- Question submitted by Anonymous and answered by Matt Morris
First, thank you for being brave enough to voice these feelings here. You’d be surprised how many people in the world feel the way you feel but never say so. They might look on the outside like they’ve got it all put together and figured out, but that isn’t always the case. The truth is that we all feel the way you’re feeling at some point in our life. So, thank you for having the courage to show this side of us.
Your discomfort may feel all-encompassing, and you may start to believe that there is absolutely nowhere where you belong. But I’m here to tell you that circumstances change. You will not feel like this forever. The life you’re living at this moment can be re-imagined and re-worked into something that looks completely different. It may not happen overnight, but it can happen.
I know. I’ve re-made my life a few times over.
There are a lot of reasons why we feel discomfort, or why it seems like we don’t belong anywhere. Sometimes the people in our lives are sending us that message. Sometimes they’re telling us, “You’re no good,” or “You’re weird,” or “I just don’t understand you.” These messages can hurt, and they can make us feel like we don’t have a place in the world. If you’re getting those messages from people around you, you have to recognize that their judgements are always — always — a reflection of their own fears and insecurities. They seek to make others feel small because they feel small.
But it may be more general than that. We might feel like we don’t belong because we’re living in a house, a neighborhood, a city or a state that are a little (or a lot) out of step with who we are. As gay people, there are some parts of this world that work really hard to make us feel like we don’t belong. (The truth is that we have every right to belong in those places, regardless of what they think.) Thankfully, there are a lot of places in this world that are working just as hard to make us feel welcome.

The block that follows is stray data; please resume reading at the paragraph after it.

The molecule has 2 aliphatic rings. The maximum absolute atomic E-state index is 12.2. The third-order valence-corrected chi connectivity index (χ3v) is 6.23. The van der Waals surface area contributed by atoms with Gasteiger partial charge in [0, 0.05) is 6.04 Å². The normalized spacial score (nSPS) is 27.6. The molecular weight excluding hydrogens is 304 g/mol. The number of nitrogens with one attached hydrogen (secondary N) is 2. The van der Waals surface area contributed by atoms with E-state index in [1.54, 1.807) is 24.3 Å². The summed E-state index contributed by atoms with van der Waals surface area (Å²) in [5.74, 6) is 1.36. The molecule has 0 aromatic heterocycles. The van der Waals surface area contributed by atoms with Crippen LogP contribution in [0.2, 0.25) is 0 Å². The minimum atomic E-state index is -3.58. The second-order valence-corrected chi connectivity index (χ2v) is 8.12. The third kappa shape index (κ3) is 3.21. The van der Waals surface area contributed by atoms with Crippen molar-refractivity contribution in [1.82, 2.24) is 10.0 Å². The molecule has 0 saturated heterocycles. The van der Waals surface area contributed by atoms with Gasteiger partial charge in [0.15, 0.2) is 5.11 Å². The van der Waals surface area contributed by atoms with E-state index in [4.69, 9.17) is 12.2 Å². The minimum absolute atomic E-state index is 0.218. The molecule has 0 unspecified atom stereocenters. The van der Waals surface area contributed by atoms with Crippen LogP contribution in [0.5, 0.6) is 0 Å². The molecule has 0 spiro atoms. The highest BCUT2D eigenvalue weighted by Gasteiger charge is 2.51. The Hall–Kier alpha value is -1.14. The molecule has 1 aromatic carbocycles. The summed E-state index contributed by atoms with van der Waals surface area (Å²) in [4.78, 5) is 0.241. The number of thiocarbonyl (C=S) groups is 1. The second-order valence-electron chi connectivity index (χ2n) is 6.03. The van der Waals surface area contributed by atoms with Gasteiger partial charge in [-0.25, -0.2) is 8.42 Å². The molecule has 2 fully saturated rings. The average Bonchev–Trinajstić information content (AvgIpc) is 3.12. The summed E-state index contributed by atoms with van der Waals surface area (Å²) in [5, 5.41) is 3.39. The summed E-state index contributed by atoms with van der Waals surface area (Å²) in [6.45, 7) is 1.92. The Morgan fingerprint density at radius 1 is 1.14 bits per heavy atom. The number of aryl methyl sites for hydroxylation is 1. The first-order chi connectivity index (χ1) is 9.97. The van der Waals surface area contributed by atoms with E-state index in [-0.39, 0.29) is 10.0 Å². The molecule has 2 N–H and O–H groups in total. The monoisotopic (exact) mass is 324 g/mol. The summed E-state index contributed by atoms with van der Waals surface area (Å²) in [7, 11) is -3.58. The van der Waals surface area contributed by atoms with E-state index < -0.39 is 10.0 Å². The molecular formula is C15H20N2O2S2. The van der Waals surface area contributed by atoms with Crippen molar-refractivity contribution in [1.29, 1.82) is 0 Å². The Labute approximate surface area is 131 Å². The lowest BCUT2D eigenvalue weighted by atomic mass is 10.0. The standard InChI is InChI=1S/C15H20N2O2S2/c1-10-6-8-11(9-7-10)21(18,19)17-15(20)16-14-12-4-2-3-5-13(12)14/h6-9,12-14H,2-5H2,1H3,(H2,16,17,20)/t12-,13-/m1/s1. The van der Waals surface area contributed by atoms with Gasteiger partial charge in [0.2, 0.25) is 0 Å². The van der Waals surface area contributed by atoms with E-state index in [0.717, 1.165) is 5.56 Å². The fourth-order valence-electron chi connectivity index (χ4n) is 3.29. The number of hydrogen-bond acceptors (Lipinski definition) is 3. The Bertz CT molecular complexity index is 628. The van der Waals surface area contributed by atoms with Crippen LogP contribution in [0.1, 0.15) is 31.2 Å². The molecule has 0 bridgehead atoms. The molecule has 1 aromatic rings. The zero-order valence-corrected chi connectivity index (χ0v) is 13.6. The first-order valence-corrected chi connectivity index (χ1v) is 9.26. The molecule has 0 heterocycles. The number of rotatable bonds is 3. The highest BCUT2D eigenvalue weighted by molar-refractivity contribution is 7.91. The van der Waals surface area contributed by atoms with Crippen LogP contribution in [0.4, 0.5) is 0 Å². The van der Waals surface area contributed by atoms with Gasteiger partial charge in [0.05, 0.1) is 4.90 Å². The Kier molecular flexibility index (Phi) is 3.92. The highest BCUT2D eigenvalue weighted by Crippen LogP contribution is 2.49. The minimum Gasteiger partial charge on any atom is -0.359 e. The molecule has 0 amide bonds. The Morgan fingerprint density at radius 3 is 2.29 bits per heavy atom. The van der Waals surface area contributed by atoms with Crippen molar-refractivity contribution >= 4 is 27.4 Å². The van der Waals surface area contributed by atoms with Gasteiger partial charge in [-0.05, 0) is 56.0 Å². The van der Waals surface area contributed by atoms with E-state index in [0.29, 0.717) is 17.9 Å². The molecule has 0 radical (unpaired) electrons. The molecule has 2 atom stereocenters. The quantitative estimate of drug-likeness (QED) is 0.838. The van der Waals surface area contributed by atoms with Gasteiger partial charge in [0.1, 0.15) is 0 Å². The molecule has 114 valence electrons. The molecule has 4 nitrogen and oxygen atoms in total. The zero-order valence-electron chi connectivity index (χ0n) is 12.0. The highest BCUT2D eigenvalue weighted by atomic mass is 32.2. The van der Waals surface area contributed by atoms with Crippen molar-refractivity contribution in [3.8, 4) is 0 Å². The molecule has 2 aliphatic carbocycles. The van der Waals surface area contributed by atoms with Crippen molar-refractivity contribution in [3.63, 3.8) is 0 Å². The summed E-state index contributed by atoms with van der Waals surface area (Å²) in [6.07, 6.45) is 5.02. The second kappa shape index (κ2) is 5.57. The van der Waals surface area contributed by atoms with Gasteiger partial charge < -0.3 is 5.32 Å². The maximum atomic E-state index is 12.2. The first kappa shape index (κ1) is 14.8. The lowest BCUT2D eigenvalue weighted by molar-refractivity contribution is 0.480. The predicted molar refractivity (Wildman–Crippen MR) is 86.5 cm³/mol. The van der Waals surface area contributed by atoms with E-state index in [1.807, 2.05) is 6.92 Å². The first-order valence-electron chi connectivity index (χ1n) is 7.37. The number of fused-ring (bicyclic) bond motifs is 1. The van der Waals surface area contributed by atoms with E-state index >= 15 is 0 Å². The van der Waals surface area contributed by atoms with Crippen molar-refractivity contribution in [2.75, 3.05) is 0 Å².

During the times in my life when I felt the least comfortable — both in my surroundings and in my own skin — I took to writing as a way of helping me get through it. I bought a cheap journal (the cheap ones always worked better for me, because I didn’t care as much they got all busted up), and I wrote. If I felt lousy, I wrote about what that felt like. If I felt better than lousy, I wrote about that. Sometimes I’d discover while writing that I was actually feeling pretty decent, sometimes even good. The writing became a way for me to get a hold of the one thing that nobody else could touch: my own consciousness.
To me, consciousness is my mind, my heart, and the sum total of what is feels like to be in this body. It’s all of it wrapped up together. It’s me. It’s the me that makes me, me.
And the cool thing is, there’s a you that makes you, you.
That you has a place in the world. I can’t tell you where that place is. Nobody can. But you can start imaging what that place looks like. You can write about it, sing about it, craft poems or stories about it. You can use the power of your imagination to start envisioning what kind of life you’d like to be living.
Then, using that same courage you demonstrated above, you can ask yourself the question: What should I do to get myself there?
I’m willing to bet that this new you — the writer-you — will be able to answer that question.
So keep using your voice. Keep being a courageous person, bold enough to ask questions about the things you don’t understand, and trust that through the development of your own voice you will carve out a place for yourself in the world.
And when you do, write me about it.